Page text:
Experts Advise Against Seeing Mummies In Museum, Here’s Why

A display of 19th-century mummies, which originated in Guanajuato, Mexico, may pose a danger to visitors due to a fungal infection that can be passed to humans.

By Charlene Badasie | Published

Mummies museum

A display of 19th-century mummies, which originated in Guanajuato, Mexico, may pose a danger to visitors. According to the National Institute of Anthropology and History, the collection could be harboring a fungal infection that can be passed to humans. The federal institute worries that the current museum exhibition doesn’t safeguard the public against potential biohazards.

Still, local government officials decided to proceed with the exhibit, showcasing six encased mummies at a tourism fair in Mexico City. According to All That’s Interesting, it’s unclear if the glass cases are airtight. While the National Institute of Anthropology and History wasn’t consulted about the display, experts say at least one corpse shows signs of a “proliferation of possible fungus colonies.”

The assessment was made from photos, as the last time the institute was asked to examine the mummies was in November 2021. “This should all be carefully studied to see if these are signs of a risk for the cultural legacy, as well as for those who handle them and come to see them,” the institute told the Associated Press.

The Mummies of Guanajuato have been a macabre tourist attraction for years. Their story began in 1833 when a deadly cholera epidemic swept through the region. Due to the high death toll, the cemetery quickly ran out of space, and bodies were hurriedly buried in other areas. In the early 20th century, a law was passed that required families to pay a burial tax for their loved ones.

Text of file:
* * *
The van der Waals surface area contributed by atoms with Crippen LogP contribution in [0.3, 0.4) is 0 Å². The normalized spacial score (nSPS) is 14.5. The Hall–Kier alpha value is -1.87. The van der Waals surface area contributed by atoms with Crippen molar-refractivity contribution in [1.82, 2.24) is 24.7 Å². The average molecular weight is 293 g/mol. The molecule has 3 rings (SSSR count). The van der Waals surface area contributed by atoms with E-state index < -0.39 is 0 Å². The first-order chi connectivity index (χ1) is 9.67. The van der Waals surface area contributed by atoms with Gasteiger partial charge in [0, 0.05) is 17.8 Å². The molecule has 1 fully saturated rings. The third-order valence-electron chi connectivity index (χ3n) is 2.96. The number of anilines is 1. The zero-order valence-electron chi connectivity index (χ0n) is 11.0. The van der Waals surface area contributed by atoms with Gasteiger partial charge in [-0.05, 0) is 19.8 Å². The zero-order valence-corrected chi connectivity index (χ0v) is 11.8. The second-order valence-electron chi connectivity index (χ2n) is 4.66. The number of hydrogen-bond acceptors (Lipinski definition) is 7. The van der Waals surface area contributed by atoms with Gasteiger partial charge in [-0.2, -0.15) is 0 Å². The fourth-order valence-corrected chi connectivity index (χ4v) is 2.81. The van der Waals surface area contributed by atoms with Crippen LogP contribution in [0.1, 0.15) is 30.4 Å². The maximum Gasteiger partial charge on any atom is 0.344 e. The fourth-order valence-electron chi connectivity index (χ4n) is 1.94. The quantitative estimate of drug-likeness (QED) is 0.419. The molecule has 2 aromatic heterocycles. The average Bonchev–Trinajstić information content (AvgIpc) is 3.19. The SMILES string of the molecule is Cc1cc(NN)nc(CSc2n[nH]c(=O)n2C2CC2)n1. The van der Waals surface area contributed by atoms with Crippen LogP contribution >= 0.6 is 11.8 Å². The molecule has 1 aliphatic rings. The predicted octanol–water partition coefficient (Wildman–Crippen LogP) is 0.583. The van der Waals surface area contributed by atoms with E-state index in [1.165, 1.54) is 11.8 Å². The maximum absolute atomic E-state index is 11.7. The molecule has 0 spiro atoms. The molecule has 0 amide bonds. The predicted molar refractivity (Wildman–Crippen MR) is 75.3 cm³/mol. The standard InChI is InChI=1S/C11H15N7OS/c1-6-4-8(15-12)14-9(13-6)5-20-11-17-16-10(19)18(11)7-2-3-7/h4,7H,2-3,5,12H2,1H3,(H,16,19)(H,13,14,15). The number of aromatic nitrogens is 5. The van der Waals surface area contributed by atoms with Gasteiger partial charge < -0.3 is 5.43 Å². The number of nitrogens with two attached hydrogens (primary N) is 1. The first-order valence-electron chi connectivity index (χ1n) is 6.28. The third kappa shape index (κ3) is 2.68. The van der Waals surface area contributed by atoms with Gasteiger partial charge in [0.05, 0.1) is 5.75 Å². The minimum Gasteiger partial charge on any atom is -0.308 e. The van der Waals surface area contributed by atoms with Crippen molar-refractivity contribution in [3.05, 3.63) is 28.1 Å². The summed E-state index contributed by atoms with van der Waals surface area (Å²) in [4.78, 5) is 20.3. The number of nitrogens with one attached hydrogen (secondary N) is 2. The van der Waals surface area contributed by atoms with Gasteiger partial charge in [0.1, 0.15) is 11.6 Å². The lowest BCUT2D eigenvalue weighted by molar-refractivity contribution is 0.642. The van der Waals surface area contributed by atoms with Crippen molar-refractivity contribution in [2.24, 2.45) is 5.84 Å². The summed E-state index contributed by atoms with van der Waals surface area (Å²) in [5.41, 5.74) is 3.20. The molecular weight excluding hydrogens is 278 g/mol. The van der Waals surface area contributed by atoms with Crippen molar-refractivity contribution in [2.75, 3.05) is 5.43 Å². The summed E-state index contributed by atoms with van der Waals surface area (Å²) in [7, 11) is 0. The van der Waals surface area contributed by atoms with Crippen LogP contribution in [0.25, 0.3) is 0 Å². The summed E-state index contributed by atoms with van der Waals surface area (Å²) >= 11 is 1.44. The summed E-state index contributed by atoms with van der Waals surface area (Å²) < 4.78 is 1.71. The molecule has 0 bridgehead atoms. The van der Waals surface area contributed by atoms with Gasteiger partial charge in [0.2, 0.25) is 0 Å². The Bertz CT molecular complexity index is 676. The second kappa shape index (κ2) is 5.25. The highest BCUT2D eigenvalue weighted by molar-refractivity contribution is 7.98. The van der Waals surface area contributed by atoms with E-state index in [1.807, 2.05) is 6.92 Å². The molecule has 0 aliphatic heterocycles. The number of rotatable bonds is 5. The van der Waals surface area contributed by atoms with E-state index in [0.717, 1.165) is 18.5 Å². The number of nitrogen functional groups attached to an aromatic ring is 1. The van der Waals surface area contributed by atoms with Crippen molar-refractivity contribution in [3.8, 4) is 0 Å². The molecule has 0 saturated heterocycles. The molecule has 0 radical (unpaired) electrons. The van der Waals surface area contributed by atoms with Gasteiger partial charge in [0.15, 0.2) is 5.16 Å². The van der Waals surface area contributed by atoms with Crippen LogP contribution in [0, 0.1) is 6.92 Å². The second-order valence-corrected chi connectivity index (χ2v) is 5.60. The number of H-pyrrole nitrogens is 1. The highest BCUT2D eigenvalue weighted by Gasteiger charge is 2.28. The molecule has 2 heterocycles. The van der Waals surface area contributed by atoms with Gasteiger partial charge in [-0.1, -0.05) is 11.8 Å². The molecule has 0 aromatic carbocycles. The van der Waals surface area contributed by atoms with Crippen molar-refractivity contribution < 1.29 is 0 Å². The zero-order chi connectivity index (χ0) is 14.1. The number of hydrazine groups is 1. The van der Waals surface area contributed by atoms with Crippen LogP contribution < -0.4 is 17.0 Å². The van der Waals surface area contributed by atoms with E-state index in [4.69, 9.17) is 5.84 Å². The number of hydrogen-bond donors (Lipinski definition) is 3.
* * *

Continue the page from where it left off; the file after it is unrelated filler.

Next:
Some bodies for which the tax was not paid were disinterred, and some were stored in a nearby building. Many bodies were remarkably well-preserved during the exhumation, with skin, hair, and clothing still intact. It’s believed that the dry and cool climate of the region, combined with the high altitude, helped them naturally turn into mummies.

But the most fascinating aspect of the Mummies of Guanajuato is that many of them appear to have been buried alive. Some bodies were found with their hands raised as if trying to claw their way out of the coffin, while others have contorted facial expressions that suggest they died in agony. There are several theories about how it may have happened, with the most popular being a misdiagnosis of death.

The Mummies of Guanajuato have become a popular tourist attraction, with people from around the world visiting the eerie displays. However, there are also concerns about the ethics of displaying human remains for entertainment purposes. Some argue that it’s disrespectful to the deceased and their families, while others believe the mummies are important historical artifacts.

The health risk posed by the Guanajuato Mummies isn’t a first. According to IFLScience, the excavation of Egyptian pharaoh Tutankhamun may have released deadly spores into the air. More than 20 people involved in discovering his burial place died, with rumors of a curse being the cause. But experts believe a fungus called aspergillus may have been responsible.

Despite the dangers and ethical controversy, the Mummies of Guanajuato is a unique and fascinating part of Mexican history. Whether people see them as a gruesome curiosity or a valuable piece of cultural heritage, they provide a glimpse into a time when death was an ever-present reality.